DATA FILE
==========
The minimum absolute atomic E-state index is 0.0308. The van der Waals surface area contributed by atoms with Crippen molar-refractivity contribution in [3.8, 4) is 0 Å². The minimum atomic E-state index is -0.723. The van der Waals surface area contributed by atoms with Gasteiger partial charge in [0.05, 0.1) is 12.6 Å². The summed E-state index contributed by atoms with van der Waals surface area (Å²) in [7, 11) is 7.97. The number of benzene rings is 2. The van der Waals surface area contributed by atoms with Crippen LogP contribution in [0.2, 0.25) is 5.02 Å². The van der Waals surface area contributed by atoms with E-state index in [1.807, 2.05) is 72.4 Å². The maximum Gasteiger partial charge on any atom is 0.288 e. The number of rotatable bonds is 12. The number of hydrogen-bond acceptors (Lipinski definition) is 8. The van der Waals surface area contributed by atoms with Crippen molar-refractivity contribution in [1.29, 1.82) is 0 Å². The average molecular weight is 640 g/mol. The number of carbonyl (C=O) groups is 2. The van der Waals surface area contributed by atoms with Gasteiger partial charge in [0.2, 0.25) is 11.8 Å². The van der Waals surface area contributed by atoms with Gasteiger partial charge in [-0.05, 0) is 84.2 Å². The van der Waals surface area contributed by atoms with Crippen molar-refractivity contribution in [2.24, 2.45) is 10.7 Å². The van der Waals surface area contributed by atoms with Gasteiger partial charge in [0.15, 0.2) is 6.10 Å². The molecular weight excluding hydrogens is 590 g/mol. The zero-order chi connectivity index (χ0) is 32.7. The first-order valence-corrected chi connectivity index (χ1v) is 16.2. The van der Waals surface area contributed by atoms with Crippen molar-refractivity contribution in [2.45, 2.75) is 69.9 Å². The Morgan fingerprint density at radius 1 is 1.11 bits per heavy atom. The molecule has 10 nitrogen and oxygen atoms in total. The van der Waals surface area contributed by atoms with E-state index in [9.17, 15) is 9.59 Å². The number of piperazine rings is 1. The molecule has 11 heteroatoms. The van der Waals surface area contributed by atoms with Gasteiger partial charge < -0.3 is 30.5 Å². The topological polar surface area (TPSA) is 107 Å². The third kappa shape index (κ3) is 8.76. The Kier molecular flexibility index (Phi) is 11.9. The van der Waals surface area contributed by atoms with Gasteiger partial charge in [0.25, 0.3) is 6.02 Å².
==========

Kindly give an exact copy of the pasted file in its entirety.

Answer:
The minimum absolute atomic E-state index is 0.0308. The van der Waals surface area contributed by atoms with Crippen molar-refractivity contribution in [3.8, 4) is 0 Å². The minimum atomic E-state index is -0.723. The van der Waals surface area contributed by atoms with Gasteiger partial charge in [0.05, 0.1) is 12.6 Å². The summed E-state index contributed by atoms with van der Waals surface area (Å²) in [7, 11) is 7.97. The number of benzene rings is 2. The van der Waals surface area contributed by atoms with Crippen LogP contribution in [0.2, 0.25) is 5.02 Å². The van der Waals surface area contributed by atoms with E-state index in [1.807, 2.05) is 72.4 Å². The maximum Gasteiger partial charge on any atom is 0.288 e. The number of rotatable bonds is 12. The number of hydrogen-bond acceptors (Lipinski definition) is 8. The van der Waals surface area contributed by atoms with Crippen molar-refractivity contribution in [1.29, 1.82) is 0 Å². The average molecular weight is 640 g/mol. The number of carbonyl (C=O) groups is 2. The van der Waals surface area contributed by atoms with Gasteiger partial charge in [0.2, 0.25) is 11.8 Å². The van der Waals surface area contributed by atoms with Gasteiger partial charge in [-0.05, 0) is 84.2 Å². The van der Waals surface area contributed by atoms with Crippen molar-refractivity contribution in [2.24, 2.45) is 10.7 Å². The van der Waals surface area contributed by atoms with Gasteiger partial charge in [0.15, 0.2) is 6.10 Å². The molecular weight excluding hydrogens is 590 g/mol. The zero-order chi connectivity index (χ0) is 32.7. The first-order valence-corrected chi connectivity index (χ1v) is 16.2. The van der Waals surface area contributed by atoms with Crippen molar-refractivity contribution in [2.45, 2.75) is 69.9 Å². The Morgan fingerprint density at radius 1 is 1.11 bits per heavy atom. The molecule has 10 nitrogen and oxygen atoms in total. The van der Waals surface area contributed by atoms with E-state index in [9.17, 15) is 9.59 Å². The number of piperazine rings is 1. The molecule has 11 heteroatoms. The van der Waals surface area contributed by atoms with Gasteiger partial charge < -0.3 is 30.5 Å². The topological polar surface area (TPSA) is 107 Å². The third kappa shape index (κ3) is 8.76. The Kier molecular flexibility index (Phi) is 11.9. The van der Waals surface area contributed by atoms with Gasteiger partial charge in [0.25, 0.3) is 6.02 Å².